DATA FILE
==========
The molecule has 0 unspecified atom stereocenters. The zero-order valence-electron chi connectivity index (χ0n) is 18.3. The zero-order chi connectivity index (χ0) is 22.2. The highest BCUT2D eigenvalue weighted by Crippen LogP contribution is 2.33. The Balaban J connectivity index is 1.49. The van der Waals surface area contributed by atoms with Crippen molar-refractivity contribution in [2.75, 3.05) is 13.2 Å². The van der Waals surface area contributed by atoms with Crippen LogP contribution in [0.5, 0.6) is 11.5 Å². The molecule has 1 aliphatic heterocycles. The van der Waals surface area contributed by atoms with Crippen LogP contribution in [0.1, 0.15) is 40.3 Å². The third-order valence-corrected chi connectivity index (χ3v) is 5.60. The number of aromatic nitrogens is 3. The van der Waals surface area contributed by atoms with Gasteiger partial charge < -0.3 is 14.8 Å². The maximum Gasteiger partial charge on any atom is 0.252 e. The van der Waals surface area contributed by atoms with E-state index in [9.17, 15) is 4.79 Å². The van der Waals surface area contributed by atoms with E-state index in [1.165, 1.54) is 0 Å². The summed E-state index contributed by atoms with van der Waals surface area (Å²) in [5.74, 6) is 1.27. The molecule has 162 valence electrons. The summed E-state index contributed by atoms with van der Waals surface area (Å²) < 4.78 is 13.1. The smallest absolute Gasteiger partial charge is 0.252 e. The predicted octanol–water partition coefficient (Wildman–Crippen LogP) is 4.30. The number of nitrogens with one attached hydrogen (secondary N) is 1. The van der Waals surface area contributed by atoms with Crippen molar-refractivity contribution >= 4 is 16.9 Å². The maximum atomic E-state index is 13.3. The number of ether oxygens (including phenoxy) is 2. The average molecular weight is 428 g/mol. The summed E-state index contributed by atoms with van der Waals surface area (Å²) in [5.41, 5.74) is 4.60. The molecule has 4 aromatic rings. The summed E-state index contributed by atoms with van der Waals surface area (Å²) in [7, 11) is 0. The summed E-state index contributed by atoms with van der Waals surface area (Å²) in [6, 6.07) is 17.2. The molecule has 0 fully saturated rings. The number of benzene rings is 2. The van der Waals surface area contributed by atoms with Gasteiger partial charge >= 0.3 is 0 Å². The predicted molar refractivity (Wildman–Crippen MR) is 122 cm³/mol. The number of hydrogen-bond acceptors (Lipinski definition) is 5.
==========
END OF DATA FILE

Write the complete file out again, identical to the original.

The molecule has 0 unspecified atom stereocenters. The zero-order valence-electron chi connectivity index (χ0n) is 18.3. The zero-order chi connectivity index (χ0) is 22.2. The highest BCUT2D eigenvalue weighted by Crippen LogP contribution is 2.33. The Balaban J connectivity index is 1.49. The van der Waals surface area contributed by atoms with Crippen molar-refractivity contribution in [2.75, 3.05) is 13.2 Å². The van der Waals surface area contributed by atoms with Crippen LogP contribution in [0.5, 0.6) is 11.5 Å². The molecule has 1 aliphatic heterocycles. The van der Waals surface area contributed by atoms with Crippen LogP contribution in [0.1, 0.15) is 40.3 Å². The third-order valence-corrected chi connectivity index (χ3v) is 5.60. The number of aromatic nitrogens is 3. The van der Waals surface area contributed by atoms with Gasteiger partial charge < -0.3 is 14.8 Å². The maximum Gasteiger partial charge on any atom is 0.252 e. The van der Waals surface area contributed by atoms with E-state index in [9.17, 15) is 4.79 Å². The van der Waals surface area contributed by atoms with E-state index in [1.165, 1.54) is 0 Å². The summed E-state index contributed by atoms with van der Waals surface area (Å²) in [5.74, 6) is 1.27. The molecule has 162 valence electrons. The summed E-state index contributed by atoms with van der Waals surface area (Å²) < 4.78 is 13.1. The smallest absolute Gasteiger partial charge is 0.252 e. The predicted octanol–water partition coefficient (Wildman–Crippen LogP) is 4.30. The number of nitrogens with one attached hydrogen (secondary N) is 1. The van der Waals surface area contributed by atoms with Crippen molar-refractivity contribution >= 4 is 16.9 Å². The maximum atomic E-state index is 13.3. The number of ether oxygens (including phenoxy) is 2. The average molecular weight is 428 g/mol. The summed E-state index contributed by atoms with van der Waals surface area (Å²) in [5.41, 5.74) is 4.60. The molecule has 4 aromatic rings. The summed E-state index contributed by atoms with van der Waals surface area (Å²) in [7, 11) is 0. The summed E-state index contributed by atoms with van der Waals surface area (Å²) in [6, 6.07) is 17.2. The molecule has 0 fully saturated rings. The number of benzene rings is 2. The van der Waals surface area contributed by atoms with Gasteiger partial charge >= 0.3 is 0 Å². The predicted molar refractivity (Wildman–Crippen MR) is 122 cm³/mol. The number of hydrogen-bond acceptors (Lipinski definition) is 5.